865. Poor Disease Outcome from Clostridium difficile Infection in the Aged Host: Role of Impaired Innate Immunity and Altered Intestinal Microbiota in a Mouse Model
Session: Poster Abstract Session: Bacterial Infections: Pathogenesis and Immunity
Friday, October 9, 2015
Room: Poster Hall
Posters
  • ShinJH.pdf (1.9 MB)
  • Background:

    Older age is associated with worse clinical outcomes as well as higher incidence of Clostridium difficile infection (CDI). Effects of aging have been attributed to factors such as waning immune response and alteration in intestinal microbiome. Our goal is to model CDI in the elderly in a mouse model and to investigate potential mechanisms leading to worse outcome.

    Methods:

    Young (8 weeks old) and aged (18 months old) mice were infected with VPI 10463 after broad spectrum antibiotic exposure. Mice were monitored for mortality, weight loss, and signs of disease. A group of mice was euthanized on days 2 and 5 to harvest blood and intestinal tissue for immune cell counts and cytokine measurement. In another experiment, dirty cage bottoms containing mouse feces were switched every other day between young and aged mice for one week prior to antibiotic exposure and infection. Changes in outcomes, cellular immune responses, and cytokine responses were measured post-cage switching.

    Results:

    Clinical outcome was significantly worse in aged mice compared to young mice, with higher mortality, more diarrhea and delayed but persistent weight loss. Measures of innate immune response, such as peripheral blood and cecal neutrophil counts and levels of pro-inflammatory cytokines in cecal tissue, were significantly lower in aged mice compared to young mice at day 2 post-infection, but not at day 5.Microbiota analysis showed lower number of Bacteroidetes in the stool of the aged mice before antibiotics, which disappeared after switching of the cage bottoms. With cage switching, the mortality in the aged mice improved significantly but diarrhea and weight loss were still worse. The immune response differences on day 2 between aged and young mice became no longer apparent with cage switching.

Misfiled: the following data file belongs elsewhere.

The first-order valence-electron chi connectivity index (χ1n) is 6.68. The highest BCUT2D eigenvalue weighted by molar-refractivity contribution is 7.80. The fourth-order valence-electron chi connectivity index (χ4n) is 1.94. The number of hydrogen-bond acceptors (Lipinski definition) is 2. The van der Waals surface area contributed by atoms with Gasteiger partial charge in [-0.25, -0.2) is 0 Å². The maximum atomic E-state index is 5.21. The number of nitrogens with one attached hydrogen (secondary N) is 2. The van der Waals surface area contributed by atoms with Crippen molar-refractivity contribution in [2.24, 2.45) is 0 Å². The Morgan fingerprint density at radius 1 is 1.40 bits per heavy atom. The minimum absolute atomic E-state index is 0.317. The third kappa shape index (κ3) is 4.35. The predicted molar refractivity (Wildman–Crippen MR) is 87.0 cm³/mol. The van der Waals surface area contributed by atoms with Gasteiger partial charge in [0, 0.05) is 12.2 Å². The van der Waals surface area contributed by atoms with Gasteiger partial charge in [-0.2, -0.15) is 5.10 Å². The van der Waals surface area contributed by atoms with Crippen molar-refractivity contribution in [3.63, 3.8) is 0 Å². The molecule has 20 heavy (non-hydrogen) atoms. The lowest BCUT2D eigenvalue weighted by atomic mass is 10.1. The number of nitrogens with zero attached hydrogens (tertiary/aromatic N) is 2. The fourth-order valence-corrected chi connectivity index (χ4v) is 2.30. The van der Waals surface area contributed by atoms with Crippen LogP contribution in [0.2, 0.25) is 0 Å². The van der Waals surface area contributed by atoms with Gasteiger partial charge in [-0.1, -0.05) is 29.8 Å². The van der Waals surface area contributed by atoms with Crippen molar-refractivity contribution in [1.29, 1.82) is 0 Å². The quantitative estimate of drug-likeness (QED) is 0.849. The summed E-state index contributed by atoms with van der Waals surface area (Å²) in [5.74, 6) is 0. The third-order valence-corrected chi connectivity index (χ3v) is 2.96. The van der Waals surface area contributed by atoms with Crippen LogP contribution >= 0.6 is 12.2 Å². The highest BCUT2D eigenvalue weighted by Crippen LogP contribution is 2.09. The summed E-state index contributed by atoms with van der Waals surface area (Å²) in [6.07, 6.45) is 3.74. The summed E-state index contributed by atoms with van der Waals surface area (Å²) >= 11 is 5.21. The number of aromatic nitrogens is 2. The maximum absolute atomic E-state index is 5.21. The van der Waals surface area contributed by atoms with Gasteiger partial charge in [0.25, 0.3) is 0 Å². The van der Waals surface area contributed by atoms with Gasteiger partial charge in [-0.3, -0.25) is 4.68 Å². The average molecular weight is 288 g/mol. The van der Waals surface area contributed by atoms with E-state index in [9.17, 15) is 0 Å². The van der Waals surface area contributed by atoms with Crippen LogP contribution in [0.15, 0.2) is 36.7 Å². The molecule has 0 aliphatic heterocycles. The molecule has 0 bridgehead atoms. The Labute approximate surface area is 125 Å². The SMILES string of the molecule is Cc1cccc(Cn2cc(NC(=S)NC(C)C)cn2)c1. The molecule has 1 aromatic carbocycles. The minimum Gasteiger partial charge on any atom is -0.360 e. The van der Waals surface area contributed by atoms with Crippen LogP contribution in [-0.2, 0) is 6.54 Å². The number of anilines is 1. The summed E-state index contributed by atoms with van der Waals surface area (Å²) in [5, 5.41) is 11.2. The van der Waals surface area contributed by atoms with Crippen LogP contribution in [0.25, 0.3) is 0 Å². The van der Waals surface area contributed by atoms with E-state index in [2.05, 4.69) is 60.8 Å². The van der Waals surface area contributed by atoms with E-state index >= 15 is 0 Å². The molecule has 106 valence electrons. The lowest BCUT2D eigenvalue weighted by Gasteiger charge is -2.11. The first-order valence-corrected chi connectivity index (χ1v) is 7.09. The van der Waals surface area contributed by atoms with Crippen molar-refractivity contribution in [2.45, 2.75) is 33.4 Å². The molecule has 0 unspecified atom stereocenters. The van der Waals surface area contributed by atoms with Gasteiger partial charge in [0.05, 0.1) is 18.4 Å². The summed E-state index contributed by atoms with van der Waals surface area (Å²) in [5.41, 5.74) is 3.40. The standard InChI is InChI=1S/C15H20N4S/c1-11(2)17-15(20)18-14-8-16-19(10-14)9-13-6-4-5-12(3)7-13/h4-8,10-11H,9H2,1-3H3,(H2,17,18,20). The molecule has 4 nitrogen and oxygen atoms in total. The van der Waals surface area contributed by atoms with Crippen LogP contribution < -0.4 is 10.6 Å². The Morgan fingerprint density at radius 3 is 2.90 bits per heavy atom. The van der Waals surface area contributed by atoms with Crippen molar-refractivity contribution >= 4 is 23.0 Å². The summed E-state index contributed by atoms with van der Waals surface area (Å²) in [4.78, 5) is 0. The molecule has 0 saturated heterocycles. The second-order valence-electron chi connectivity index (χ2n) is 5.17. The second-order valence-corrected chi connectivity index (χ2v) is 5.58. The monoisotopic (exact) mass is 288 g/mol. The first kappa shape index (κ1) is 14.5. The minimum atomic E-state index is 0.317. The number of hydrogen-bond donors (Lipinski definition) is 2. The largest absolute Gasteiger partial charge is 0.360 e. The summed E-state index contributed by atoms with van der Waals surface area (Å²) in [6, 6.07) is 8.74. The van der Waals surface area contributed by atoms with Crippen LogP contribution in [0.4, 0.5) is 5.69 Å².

Conclusion:

    Using the aged mouse model of CDI, we were able to demonstrate significantly worse clinical outcome in the aged host, associated with impaired innate immune response. The effects of aging were substantially prevented by cage switching, indicating pronounced influence of the interaction between intestinal microbiota and innate immune response on disease outcome.

    Jae Hyun Shin, MD, John Moore II, MS, David Bolick, MS, Glynis Kolling, PhD and Cirle Warren, MD, Division of Infectious Diseases and International Health, University of Virginia, Charlottesville, VA

    Disclosures:

    J. H. Shin, None

    J. Moore II, None

    D. Bolick, None

    G. Kolling, None

    C. Warren, None

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